WSU, HCC agreement a game-changer for local higher education
When I was a mere boy and beardless youth the concept that you could work your way through college was still a very obtainable goal. Of course, that’s when dinosaurs ruled the earth.
Today, the concept of being a traditional full-time student pursuing a four-year degree and earning your own way is a much more difficult proposition today because of the cost of college.
That’s why the news of an arrangement between Holyoke Community College and Westfield State University (WSU) to cap the cost of a four-year degree for a wide range of programs at $30,000 is tremendous.
Granted there are popular degree programs such as nursing that are not included and that $30,000 cap doesn’t include books. Living at WSU would also be extra.
What this does is help restore some sanity to the costs of college that have been spiraling out of control for years.
Young people live in a horrible cycle: you need a degree to get a better job in many cases; the cost of the degree requires the use of loans; you enter the workforce with essentially the cost of a house hanging over your head.
We have seen a level of indebtedness that have crippled many people as they start their lives and have hindered them from buying a home, among other things.
I hope we see this approach extend to other schools. It is a great part of an economic development plan to strengthen our workforce and give young people the opportunity to advance into being an adult without crushing debt.
Of course, if we could seek a way to make one of President Obama’s proposals of free community college a reality we would be giving the nation’s young people an even greater chance for success.
No answer yet
Okay folks, sometimes I feel like I’m reading tea leaves doing this job. We’re down to the home stretch of the will-we-or-won’t-we-rebuild Cathedral issue. Bishop Mitchell Rozanski has stated he will be undertaking the final stage of the decision making process now the work of the various stakeholder groups is complete.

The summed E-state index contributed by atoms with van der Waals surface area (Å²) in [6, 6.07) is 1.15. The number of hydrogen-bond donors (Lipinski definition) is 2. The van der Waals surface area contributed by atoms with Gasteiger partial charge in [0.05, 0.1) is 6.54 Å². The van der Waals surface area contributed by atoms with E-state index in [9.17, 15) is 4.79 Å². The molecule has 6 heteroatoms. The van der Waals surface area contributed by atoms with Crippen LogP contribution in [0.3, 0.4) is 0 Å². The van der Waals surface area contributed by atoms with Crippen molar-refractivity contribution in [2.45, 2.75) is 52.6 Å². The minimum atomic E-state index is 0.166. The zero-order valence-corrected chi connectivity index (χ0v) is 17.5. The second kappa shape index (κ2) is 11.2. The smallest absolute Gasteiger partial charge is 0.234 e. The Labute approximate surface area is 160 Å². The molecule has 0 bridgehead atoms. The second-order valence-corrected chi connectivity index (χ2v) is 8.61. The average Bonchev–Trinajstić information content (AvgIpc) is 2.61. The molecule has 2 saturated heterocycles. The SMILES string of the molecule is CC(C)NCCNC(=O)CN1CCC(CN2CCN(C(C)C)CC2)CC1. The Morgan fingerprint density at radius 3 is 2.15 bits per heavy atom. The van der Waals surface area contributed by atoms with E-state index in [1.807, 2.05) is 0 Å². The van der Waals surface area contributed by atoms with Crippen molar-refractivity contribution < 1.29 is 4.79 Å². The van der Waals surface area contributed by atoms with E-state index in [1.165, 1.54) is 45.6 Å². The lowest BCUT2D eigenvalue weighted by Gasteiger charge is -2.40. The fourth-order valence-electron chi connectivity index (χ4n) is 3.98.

At a press conference on Jan. 26, the bishop said he could not reveal anything about the final decision except to say the “the tone and outlook were optimistic” at the meetings with the stakeholders. He later added the adjective “realistic.”
What does that mean? I know what people hope it to mean, but with sustainability as the linchpin issue I think the tea leaves are still a bit muddled.
Expect some more definitive in mid-February.
Observations made before the snowstorm hits:
We bought our home in 1990. At that time the neighborhood were filled with all sorts of teens who trooped down the street with snow shovels in hands looking for work. I gladly paid for good work clearing my driveway and sidewalk.
Now, I never see anyone. Today there is apparently a deficit of the kids looking to make some coin by shoveling snow.
How come one of my neighbors, who is the first to call code enforcement on folks, believes how you clear a sidewalk is to throw the snow into the newly plowed street? Seriously?
And why does another neighbor leaves his car on the street regardless of parking ban, especially when he has an open driveway? And do cars really get towed because of the ban? I’ve yet to see one.
Down our street is an empty home that is now being “managed” by a company in Texas. At least that is what the sign in the window says. I’ll make a prediction that the people from Texas will not be flying up here in order to clear its sidewalk.
Playing Kreskin, I will make another prediction that in the middle of the Springfield neighborhood I call my home, some idiot will be racing through the streets on a snowmobile.
It is all part of the price of living in New England.Agree? Disagree? Drop me a line at firstname.lastname@example.org or at 280 N. Main St., East Longmeadow, MA 01028. As always, this column represents the opinion of its author and not the publishers or advertisers of this newspaper.